Rajat Gupta and Mariam Kapsali
Bibliographic info:
8th Windsor Conference, 10-13 April, 2014, Windsor UK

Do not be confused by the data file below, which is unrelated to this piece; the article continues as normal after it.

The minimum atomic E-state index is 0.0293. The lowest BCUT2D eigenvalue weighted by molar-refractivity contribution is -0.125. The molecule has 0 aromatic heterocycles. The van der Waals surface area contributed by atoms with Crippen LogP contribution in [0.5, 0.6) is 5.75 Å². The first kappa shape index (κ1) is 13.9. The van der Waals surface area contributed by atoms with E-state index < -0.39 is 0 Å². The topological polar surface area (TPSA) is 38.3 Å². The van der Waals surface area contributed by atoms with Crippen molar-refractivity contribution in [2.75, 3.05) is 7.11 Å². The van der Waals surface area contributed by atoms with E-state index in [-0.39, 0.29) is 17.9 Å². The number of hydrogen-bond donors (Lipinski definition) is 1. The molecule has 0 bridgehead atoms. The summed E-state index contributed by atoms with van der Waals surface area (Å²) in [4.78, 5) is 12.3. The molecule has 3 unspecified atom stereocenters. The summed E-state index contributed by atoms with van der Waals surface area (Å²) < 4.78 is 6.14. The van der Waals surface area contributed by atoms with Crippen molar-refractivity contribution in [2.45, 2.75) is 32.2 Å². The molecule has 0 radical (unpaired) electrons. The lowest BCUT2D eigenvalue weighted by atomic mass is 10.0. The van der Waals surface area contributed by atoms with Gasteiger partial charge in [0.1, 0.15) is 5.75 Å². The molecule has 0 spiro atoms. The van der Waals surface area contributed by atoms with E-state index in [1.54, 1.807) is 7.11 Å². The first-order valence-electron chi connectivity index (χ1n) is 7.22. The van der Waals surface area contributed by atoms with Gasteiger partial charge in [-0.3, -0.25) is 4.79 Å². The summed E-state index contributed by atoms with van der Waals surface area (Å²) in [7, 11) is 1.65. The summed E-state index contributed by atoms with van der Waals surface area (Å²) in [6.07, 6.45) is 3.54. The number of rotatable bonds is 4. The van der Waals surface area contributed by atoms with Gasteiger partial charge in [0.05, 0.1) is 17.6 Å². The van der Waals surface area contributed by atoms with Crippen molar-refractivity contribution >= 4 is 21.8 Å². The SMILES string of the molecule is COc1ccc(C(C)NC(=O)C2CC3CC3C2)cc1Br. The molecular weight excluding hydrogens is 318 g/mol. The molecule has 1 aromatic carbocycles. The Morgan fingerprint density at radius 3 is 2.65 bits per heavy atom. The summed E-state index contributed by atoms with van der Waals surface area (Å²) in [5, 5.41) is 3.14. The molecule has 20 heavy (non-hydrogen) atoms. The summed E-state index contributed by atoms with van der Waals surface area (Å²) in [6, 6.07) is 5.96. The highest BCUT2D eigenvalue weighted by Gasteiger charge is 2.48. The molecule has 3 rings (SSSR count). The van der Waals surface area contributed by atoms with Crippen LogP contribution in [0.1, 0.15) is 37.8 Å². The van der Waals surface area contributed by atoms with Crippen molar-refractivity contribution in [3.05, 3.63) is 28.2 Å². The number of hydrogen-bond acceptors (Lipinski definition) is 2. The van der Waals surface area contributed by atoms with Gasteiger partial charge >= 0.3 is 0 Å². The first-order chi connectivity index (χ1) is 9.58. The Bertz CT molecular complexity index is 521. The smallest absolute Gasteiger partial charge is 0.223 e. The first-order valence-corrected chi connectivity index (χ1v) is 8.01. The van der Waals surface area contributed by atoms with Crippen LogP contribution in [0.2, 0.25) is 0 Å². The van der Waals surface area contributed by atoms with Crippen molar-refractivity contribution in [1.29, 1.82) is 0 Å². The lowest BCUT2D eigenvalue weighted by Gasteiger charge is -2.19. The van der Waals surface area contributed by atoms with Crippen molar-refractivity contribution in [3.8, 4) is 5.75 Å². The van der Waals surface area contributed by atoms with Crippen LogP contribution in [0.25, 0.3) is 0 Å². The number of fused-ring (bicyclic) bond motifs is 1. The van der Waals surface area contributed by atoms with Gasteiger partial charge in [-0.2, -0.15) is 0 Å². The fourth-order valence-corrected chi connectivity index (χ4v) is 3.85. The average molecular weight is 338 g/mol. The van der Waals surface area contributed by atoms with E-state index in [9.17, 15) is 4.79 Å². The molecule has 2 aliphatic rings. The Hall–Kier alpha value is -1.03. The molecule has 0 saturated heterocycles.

This paper investigates the effect of occupant behaviour and expectations on energy use and indoor environmental conditions of six case study dwellings in three sustainable social housing developments in UK using building performance evaluation methods. The case study houses cover a variety of built forms and different types of construction systems but have similar occupancy profiles and tenures. The study captures quantitative data on fabric performance, commissioning and controls, energy consumption and environmental conditions, cross-related with qualitative data gathered through questionnaires and interviews with occupants.  Despite all the developments being designed to Code for Sustainable homes level 4 or 5, the actual energy use across the six case study houses varies by a factor of 3.3, with high occupant expectations increasing the gap between designed and actual performance. To ensure that low energy houses perform as intended, occupants need to be trained through graduated (and extended) handover, supplemented by visual home user guides. Controls need to be designed and installed in a more intuitive and user-friendly way that encourages occupants to interact with their environment in an adaptive manner. Otherwise there is a risk that UK Government’s zero carbon housing policy may get undermined.